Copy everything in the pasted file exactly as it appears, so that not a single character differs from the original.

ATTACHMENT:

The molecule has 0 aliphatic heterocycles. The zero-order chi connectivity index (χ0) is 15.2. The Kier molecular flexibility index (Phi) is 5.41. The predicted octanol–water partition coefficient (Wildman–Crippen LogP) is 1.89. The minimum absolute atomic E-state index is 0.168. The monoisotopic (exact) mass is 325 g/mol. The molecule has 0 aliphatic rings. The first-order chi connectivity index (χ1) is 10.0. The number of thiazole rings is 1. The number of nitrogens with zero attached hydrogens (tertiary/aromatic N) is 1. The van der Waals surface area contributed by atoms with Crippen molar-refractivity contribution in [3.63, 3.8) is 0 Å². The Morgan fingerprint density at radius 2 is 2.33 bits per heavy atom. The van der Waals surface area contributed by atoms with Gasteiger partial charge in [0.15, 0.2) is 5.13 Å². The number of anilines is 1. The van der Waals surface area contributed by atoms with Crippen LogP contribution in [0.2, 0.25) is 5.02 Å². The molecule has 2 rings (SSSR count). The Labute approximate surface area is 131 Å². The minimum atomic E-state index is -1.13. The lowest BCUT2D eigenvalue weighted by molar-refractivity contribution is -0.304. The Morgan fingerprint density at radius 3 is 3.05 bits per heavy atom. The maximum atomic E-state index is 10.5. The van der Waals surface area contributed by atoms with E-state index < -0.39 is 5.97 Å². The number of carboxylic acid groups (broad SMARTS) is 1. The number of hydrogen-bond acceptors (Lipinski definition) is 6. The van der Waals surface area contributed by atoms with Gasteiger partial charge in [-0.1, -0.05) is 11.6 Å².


The molecule has 0 aliphatic heterocycles. The zero-order chi connectivity index (χ0) is 15.2. The Kier molecular flexibility index (Phi) is 5.41. The predicted octanol–water partition coefficient (Wildman–Crippen LogP) is 1.89. The minimum absolute atomic E-state index is 0.168. The monoisotopic (exact) mass is 325 g/mol. The molecule has 0 aliphatic rings. The first-order chi connectivity index (χ1) is 10.0. The number of thiazole rings is 1. The number of nitrogens with zero attached hydrogens (tertiary/aromatic N) is 1. The van der Waals surface area contributed by atoms with Crippen molar-refractivity contribution in [3.63, 3.8) is 0 Å². The Morgan fingerprint density at radius 2 is 2.33 bits per heavy atom. The van der Waals surface area contributed by atoms with Gasteiger partial charge in [0.15, 0.2) is 5.13 Å². The number of anilines is 1. The van der Waals surface area contributed by atoms with Crippen LogP contribution in [0.2, 0.25) is 5.02 Å². The molecule has 2 rings (SSSR count). The Labute approximate surface area is 131 Å². The minimum atomic E-state index is -1.13. The lowest BCUT2D eigenvalue weighted by molar-refractivity contribution is -0.304. The Morgan fingerprint density at radius 3 is 3.05 bits per heavy atom. The maximum atomic E-state index is 10.5. The van der Waals surface area contributed by atoms with E-state index < -0.39 is 5.97 Å². The number of carboxylic acid groups (broad SMARTS) is 1. The number of hydrogen-bond acceptors (Lipinski definition) is 6. The van der Waals surface area contributed by atoms with Gasteiger partial charge in [-0.1, -0.05) is 11.6 Å².